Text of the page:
Kinect: The Future of 3D Imaging
Oliver Kreylos, a researcher in virtual reality at the University of California Davis, found a fountain of gold with Microsoft’s Kinect. Kreylos had managed to hack into the Kinect code and transform the device into a 3D reconstruction tool.
Kreylos, who had set up his own homepage, had spent years looking for the perfect 3D camera for his project about video communication enhancement. When he finally found a company manufacturing a cheap 3-D camera, U.S. tech giant Microsoft had just bought out the whole corporation.
The technology produced by the company was to become Microsoft’s Kinect, a webcam-style add-on peripheral for the Xbox 360 game console. Kreylos paid it no mind for he was not interested with Kinect’s motion control ability.
But Spanish hacker Hector Martin made Kreylos reconsider when he successfully hacked into Kinects data code to allow it to be hooked up to computers. “When I saw what Hector had done, I literally dropped everything I did and biked to my local game store and bought one right away,” he said. “I knew I was going to get the 3-D reconstruction I’ve wanted for such a long time.”
Mr. Kreylos used his own Vrui VR toolkit for 3D rendering management and interaction and 3D reconstruction code plus some of Martin’s reverse engineering work to connect the device into a PC.
Kreylos had uploaded a video of him using the kinect to reconstruct a 3D version of himself on YouTube. The video was an instant hit with more than 1.5 million times viewed.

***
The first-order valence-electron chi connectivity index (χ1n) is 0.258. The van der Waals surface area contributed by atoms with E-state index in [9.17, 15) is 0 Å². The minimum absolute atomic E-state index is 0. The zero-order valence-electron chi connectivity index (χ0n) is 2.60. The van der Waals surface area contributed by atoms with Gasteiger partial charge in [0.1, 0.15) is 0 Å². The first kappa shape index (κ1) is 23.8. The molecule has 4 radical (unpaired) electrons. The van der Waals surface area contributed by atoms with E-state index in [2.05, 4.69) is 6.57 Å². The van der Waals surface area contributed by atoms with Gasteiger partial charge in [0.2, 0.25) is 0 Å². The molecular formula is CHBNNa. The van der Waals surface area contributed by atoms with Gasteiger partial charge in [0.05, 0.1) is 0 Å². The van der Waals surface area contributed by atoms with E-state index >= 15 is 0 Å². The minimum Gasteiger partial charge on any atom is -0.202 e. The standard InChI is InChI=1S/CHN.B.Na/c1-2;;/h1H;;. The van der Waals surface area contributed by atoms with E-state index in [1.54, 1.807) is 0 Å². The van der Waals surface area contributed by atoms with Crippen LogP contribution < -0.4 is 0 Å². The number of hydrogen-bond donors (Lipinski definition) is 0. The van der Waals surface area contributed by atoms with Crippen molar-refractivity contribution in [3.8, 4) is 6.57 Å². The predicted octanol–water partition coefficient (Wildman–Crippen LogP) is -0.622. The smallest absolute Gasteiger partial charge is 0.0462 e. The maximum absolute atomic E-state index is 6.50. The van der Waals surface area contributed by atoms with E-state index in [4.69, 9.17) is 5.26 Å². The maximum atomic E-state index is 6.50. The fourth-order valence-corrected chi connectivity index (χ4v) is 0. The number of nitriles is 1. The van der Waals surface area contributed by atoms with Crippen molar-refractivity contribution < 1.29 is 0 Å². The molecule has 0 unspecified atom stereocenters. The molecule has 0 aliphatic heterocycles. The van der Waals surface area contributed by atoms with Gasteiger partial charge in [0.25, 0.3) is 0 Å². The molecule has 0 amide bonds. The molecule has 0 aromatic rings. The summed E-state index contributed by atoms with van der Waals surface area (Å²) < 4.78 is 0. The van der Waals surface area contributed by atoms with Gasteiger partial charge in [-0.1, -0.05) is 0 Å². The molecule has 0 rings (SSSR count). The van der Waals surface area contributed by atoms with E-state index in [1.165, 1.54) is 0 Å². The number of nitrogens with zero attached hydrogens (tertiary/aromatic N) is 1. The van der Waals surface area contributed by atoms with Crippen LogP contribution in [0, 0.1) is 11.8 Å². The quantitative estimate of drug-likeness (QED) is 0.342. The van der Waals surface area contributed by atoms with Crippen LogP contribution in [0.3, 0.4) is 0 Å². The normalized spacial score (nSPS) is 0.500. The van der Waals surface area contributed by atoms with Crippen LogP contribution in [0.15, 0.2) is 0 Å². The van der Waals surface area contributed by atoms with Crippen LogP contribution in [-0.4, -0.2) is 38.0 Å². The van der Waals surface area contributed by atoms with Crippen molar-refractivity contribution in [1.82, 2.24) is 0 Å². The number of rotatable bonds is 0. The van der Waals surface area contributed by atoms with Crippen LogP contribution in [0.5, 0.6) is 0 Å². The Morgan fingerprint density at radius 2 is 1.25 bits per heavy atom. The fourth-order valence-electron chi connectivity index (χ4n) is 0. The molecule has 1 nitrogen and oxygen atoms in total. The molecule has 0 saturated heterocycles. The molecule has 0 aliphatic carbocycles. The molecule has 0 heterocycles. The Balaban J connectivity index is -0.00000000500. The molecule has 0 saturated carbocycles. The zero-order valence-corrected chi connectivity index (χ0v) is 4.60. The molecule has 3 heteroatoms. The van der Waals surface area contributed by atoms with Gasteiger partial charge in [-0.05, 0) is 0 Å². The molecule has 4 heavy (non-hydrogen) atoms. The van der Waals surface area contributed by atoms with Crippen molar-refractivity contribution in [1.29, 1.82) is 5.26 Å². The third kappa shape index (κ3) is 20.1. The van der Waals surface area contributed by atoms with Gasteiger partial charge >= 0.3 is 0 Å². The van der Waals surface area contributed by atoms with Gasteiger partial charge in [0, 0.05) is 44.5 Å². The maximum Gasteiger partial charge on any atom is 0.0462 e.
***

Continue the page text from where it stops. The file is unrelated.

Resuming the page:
But Kreylos is not the first and only one to attempt transforming devices into another tool. Tinkering certain hardwares, such as the Nintendo Wii surfboard, that has already establish its own purpose is rampant nowadays. So far the Kinect has also been used to facilitate robots to see, create mid-air 3D sketches and numerous other projects reminiscent of the technology used in sci-fi film “Minority Report.”
Meanwhile, Microsoft wasnt too happy with the reports at first. The company issued a statement to technology news site CNET saying it would “work closely with law enforcement and product safety groups to keep Kinect tamper-resistant.” But the company changed its tone in their second statement issued to CNN. “Kinect for Xbox 360 has not been hacked — in any way — as the software and hardware that are part of Kinect have not been modified.” It reads.
Furthermore, a Microsoft exec said she was “inspired” by the “tinkering” and said the company would not seek to prosecute anybody. Her statement and the company’s stand surprised everyone, including Kreylos himself.
“I’m a little bit surprised. I don’t really understand what they’re doing. It might be the cleverest marketing ploy since the invention of sliced bread. I was fully expecting Microsoft to have buttoned down this thing, and it would have been easy for them. This thing is a full-blown computer and they could have put military grade encryption on it to keep people like me from getting our grubby hands on it, but they didn’t.”
Meanwhile Kraylos and other hackers’ efforts to reverse-engineer store-bought hardware is recognized by other users as an effective means to provide a wider technological solutions for the future.
According to an anonymous expert computer hacker:
“The nice thing about off-the-shelf devices is that they are typically highly developed, well-refined and economical single-point solutions to everyday problems,” The spirit of taking off-the-shelf devices and hacking them goes far beyond just the world of electronics; it’s done all the time in situations ranging from Third World economies, such as Cuba’s, where they need to make do with what little they have.